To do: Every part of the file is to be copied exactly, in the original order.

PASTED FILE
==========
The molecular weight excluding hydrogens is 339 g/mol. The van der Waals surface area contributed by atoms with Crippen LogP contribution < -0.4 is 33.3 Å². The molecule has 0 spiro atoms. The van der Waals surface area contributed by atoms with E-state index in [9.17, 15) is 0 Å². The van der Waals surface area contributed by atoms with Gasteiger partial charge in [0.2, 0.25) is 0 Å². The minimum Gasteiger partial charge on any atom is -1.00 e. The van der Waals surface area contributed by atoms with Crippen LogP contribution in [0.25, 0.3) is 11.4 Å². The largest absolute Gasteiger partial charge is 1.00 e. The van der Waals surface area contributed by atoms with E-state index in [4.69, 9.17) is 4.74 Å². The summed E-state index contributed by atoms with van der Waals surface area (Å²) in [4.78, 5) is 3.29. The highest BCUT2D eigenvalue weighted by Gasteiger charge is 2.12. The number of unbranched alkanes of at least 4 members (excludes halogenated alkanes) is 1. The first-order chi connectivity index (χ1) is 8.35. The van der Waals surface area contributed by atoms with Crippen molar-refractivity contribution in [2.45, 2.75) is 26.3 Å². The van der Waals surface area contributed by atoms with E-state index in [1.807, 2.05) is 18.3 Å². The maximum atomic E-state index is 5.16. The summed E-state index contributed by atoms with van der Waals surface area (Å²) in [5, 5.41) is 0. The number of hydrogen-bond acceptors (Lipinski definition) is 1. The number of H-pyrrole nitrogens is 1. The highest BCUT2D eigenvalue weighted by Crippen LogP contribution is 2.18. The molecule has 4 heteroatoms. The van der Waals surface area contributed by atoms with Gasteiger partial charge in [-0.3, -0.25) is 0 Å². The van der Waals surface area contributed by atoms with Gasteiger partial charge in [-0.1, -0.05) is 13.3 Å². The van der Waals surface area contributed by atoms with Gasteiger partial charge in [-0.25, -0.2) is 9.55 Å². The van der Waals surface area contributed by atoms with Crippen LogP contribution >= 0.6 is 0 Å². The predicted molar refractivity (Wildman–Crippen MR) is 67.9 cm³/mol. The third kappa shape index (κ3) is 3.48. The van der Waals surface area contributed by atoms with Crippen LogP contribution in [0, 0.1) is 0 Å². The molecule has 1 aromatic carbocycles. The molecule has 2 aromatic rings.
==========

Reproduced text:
The molecular weight excluding hydrogens is 339 g/mol. The van der Waals surface area contributed by atoms with Crippen LogP contribution < -0.4 is 33.3 Å². The molecule has 0 spiro atoms. The van der Waals surface area contributed by atoms with E-state index in [9.17, 15) is 0 Å². The van der Waals surface area contributed by atoms with Gasteiger partial charge in [0.2, 0.25) is 0 Å². The minimum Gasteiger partial charge on any atom is -1.00 e. The van der Waals surface area contributed by atoms with Crippen LogP contribution in [0.25, 0.3) is 11.4 Å². The largest absolute Gasteiger partial charge is 1.00 e. The van der Waals surface area contributed by atoms with E-state index in [4.69, 9.17) is 4.74 Å². The summed E-state index contributed by atoms with van der Waals surface area (Å²) in [4.78, 5) is 3.29. The highest BCUT2D eigenvalue weighted by Gasteiger charge is 2.12. The number of unbranched alkanes of at least 4 members (excludes halogenated alkanes) is 1. The first-order chi connectivity index (χ1) is 8.35. The van der Waals surface area contributed by atoms with Crippen molar-refractivity contribution in [2.45, 2.75) is 26.3 Å². The van der Waals surface area contributed by atoms with E-state index in [1.807, 2.05) is 18.3 Å². The maximum atomic E-state index is 5.16. The summed E-state index contributed by atoms with van der Waals surface area (Å²) in [5, 5.41) is 0. The number of hydrogen-bond acceptors (Lipinski definition) is 1. The number of H-pyrrole nitrogens is 1. The highest BCUT2D eigenvalue weighted by Crippen LogP contribution is 2.18. The molecule has 4 heteroatoms. The van der Waals surface area contributed by atoms with Gasteiger partial charge in [-0.3, -0.25) is 0 Å². The van der Waals surface area contributed by atoms with Gasteiger partial charge in [-0.1, -0.05) is 13.3 Å². The van der Waals surface area contributed by atoms with Gasteiger partial charge in [-0.25, -0.2) is 9.55 Å². The van der Waals surface area contributed by atoms with Crippen LogP contribution >= 0.6 is 0 Å². The predicted molar refractivity (Wildman–Crippen MR) is 67.9 cm³/mol. The third kappa shape index (κ3) is 3.48. The van der Waals surface area contributed by atoms with Crippen LogP contribution in [0, 0.1) is 0 Å². The molecule has 1 aromatic carbocycles. The molecule has 2 aromatic rings.